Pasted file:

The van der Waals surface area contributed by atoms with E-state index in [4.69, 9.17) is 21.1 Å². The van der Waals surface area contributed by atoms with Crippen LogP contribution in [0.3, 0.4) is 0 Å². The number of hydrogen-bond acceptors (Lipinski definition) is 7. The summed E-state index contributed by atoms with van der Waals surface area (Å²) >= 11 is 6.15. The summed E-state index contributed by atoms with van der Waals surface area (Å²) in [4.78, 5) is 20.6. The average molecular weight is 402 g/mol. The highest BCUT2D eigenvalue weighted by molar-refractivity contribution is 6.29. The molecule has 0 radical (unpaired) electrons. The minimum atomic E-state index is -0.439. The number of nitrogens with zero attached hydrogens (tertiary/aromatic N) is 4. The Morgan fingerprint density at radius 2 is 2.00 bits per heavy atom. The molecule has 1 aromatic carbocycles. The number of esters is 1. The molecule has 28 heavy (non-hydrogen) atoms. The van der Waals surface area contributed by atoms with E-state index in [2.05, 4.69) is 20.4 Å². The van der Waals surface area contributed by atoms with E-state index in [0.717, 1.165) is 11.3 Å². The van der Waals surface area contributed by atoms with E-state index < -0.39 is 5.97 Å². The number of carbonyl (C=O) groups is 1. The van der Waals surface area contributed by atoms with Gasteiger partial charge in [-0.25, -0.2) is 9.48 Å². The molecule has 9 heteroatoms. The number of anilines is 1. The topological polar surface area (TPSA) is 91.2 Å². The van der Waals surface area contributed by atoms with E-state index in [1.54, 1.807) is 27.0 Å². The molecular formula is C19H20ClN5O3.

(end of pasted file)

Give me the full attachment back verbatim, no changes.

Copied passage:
The van der Waals surface area contributed by atoms with E-state index in [4.69, 9.17) is 21.1 Å². The van der Waals surface area contributed by atoms with Crippen LogP contribution in [0.3, 0.4) is 0 Å². The number of hydrogen-bond acceptors (Lipinski definition) is 7. The summed E-state index contributed by atoms with van der Waals surface area (Å²) >= 11 is 6.15. The summed E-state index contributed by atoms with van der Waals surface area (Å²) in [4.78, 5) is 20.6. The average molecular weight is 402 g/mol. The highest BCUT2D eigenvalue weighted by molar-refractivity contribution is 6.29. The molecule has 0 radical (unpaired) electrons. The minimum atomic E-state index is -0.439. The number of nitrogens with zero attached hydrogens (tertiary/aromatic N) is 4. The Morgan fingerprint density at radius 2 is 2.00 bits per heavy atom. The molecule has 1 aromatic carbocycles. The number of esters is 1. The molecule has 28 heavy (non-hydrogen) atoms. The van der Waals surface area contributed by atoms with E-state index in [2.05, 4.69) is 20.4 Å². The van der Waals surface area contributed by atoms with E-state index in [0.717, 1.165) is 11.3 Å². The van der Waals surface area contributed by atoms with E-state index < -0.39 is 5.97 Å². The number of carbonyl (C=O) groups is 1. The van der Waals surface area contributed by atoms with Gasteiger partial charge in [-0.25, -0.2) is 9.48 Å². The molecule has 9 heteroatoms. The number of anilines is 1. The topological polar surface area (TPSA) is 91.2 Å². The van der Waals surface area contributed by atoms with E-state index in [1.54, 1.807) is 27.0 Å². The molecular formula is C19H20ClN5O3.